Where do you look for new authors/clients?

SB

As an editor I was constantly reading journals, magazines (Slice is always on my list, but there are many others, too–One Story, The Common, Granta, Kenyon Review, Tin House, Oxford American), newspapers, and books from other countries in hopes that I would find a writer whose work sparks with me. I continue to do that as an agent. But also, I’m reading queries that come to me directly and I’m getting lots of great tips from writer friends and publishing folks. I’m visiting a few different kinds of writing programs, but am always looking for ways to encounter writers who didn’t take the MFA route, too. And because I’m based in Los Angeles now, I’m discovering a whole new literary city—new readings and events series, new art, new kinds of writers, a new landscape that inspires me…

Has anything about your new role as an agent surprised you yet?

SB

Yes, many things! But something that stands out is how early some writers sign up with an agent. It surprises me when someone has only published one or two stories and doesn’t really have a book yet, but they have an agent. It all depends on how the writer wants to work, but I am—based on my years as an editor—hesitant to insert the business part of publishing into the writing too early.

What’s your one piece of advice for emerging authors hoping to connect with an agent? Are there any blind spots writers tend to miss that hurt their chances of getting ahead?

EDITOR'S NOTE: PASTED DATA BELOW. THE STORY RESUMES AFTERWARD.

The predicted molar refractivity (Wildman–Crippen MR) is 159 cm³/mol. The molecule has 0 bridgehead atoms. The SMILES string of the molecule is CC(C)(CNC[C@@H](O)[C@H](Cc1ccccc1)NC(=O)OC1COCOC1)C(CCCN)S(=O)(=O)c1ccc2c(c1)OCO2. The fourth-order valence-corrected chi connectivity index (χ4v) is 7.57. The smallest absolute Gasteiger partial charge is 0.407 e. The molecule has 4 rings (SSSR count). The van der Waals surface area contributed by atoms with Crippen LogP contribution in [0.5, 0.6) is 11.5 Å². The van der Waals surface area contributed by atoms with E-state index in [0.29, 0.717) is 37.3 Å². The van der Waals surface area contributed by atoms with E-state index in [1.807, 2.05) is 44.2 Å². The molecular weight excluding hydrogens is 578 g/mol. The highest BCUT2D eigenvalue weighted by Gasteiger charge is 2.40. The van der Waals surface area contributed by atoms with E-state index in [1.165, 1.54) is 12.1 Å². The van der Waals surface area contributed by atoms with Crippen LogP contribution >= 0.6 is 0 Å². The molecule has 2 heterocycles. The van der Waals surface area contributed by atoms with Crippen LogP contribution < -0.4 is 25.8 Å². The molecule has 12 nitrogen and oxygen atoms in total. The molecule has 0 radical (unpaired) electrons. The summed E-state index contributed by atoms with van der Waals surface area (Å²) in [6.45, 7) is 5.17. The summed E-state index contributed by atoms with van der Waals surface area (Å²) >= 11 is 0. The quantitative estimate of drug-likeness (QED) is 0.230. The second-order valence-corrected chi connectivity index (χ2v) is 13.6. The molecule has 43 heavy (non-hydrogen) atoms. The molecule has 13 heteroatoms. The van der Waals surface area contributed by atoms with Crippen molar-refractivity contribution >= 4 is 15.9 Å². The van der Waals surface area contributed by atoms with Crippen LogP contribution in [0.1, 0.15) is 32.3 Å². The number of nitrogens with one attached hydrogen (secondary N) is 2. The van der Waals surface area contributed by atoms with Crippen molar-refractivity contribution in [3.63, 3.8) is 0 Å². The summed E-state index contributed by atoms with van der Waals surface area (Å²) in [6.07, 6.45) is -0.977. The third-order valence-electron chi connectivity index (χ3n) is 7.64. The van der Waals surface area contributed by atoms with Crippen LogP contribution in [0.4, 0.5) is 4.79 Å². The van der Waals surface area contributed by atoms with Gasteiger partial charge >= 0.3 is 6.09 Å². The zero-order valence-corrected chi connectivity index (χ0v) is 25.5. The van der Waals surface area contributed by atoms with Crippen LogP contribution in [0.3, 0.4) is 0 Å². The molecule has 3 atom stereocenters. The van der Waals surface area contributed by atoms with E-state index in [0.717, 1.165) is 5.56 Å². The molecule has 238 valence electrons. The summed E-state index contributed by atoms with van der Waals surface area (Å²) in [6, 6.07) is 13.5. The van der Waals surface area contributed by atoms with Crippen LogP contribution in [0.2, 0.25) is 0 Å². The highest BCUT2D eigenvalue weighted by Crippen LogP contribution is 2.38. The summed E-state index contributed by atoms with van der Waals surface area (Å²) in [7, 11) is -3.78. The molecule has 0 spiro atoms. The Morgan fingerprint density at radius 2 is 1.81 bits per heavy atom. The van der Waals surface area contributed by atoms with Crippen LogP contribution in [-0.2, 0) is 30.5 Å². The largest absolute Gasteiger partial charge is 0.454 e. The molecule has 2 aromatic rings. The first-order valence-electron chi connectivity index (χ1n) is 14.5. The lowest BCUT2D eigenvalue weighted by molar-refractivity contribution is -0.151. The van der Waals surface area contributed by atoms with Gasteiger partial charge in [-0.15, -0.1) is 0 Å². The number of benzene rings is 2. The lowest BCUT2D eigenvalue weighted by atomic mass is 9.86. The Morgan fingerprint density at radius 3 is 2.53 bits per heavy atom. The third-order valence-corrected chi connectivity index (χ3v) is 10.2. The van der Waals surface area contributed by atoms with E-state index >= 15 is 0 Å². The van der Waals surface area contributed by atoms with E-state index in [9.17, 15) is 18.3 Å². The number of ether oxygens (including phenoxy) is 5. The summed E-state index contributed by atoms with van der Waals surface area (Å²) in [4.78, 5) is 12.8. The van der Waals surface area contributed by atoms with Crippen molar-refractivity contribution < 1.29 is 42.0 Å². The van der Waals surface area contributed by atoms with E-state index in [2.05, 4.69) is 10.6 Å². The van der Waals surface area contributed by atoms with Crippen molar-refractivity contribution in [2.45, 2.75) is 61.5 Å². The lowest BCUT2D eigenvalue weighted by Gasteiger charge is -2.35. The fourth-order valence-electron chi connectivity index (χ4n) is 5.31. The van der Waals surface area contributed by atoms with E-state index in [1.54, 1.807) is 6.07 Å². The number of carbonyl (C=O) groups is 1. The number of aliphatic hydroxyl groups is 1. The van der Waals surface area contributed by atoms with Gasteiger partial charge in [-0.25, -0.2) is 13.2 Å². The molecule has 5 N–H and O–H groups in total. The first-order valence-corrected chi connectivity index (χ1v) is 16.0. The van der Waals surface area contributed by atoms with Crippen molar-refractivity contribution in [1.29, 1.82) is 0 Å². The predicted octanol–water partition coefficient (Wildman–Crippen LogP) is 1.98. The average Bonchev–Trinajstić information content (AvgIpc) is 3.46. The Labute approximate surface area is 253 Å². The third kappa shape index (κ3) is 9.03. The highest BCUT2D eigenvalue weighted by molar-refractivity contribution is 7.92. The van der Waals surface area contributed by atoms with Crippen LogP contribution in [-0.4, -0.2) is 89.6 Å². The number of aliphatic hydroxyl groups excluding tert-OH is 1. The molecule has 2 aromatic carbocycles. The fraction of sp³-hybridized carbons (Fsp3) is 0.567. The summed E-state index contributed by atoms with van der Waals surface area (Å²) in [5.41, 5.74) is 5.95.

SB

Read broadly across many genres and also deeply into the category into which you think your work fits. And make sure that you’ve taken the work as far as you possibly can on your own before you start querying agents. Sending work out too early can make it especially difficult to parse responses and make the best decision about representation.

What kind of writing and/or authors are you looking for now as an agent?

SB

I’m focusing on literary voices in fiction and nonfiction but really—despite the genre or category—I’m looking for voices that have authority. And I want to be surprised or challenged in some way. I like books that explore class and race and gender and grapple with big ideas. I love “difficult” (complex!) female characters, narratives with a strong sense of place or history or the sensual world, and books that stretch or blur genre boundaries. And perhaps this is a little too specific, but my family is from the south (although I grew up a military kid) and I’d love to work with writers who are taking on the south in ways that feel urgent and alive.

*****

Maria Gagliano is a writer, editor, and co-founder/Business Director of Slice.

Sarah Bowlin joined Aevitas in early 2017 after a decade as an editor of literary fiction and nonfiction. She has worked on the international breakout novel How Should a Person Be? by Sheila Heti; the New York Times Notable Book, The Beautiful Bureaucrat by Helen Phillips; the National Book Award-nominated The End by Salvatore Scibona; and works by the award-winning novelist, Juan Gabriel Vásquez. Originally from the South, she got her start in publishing at Riverhead Books and was most recently a senior editor at Henry Holt & Company.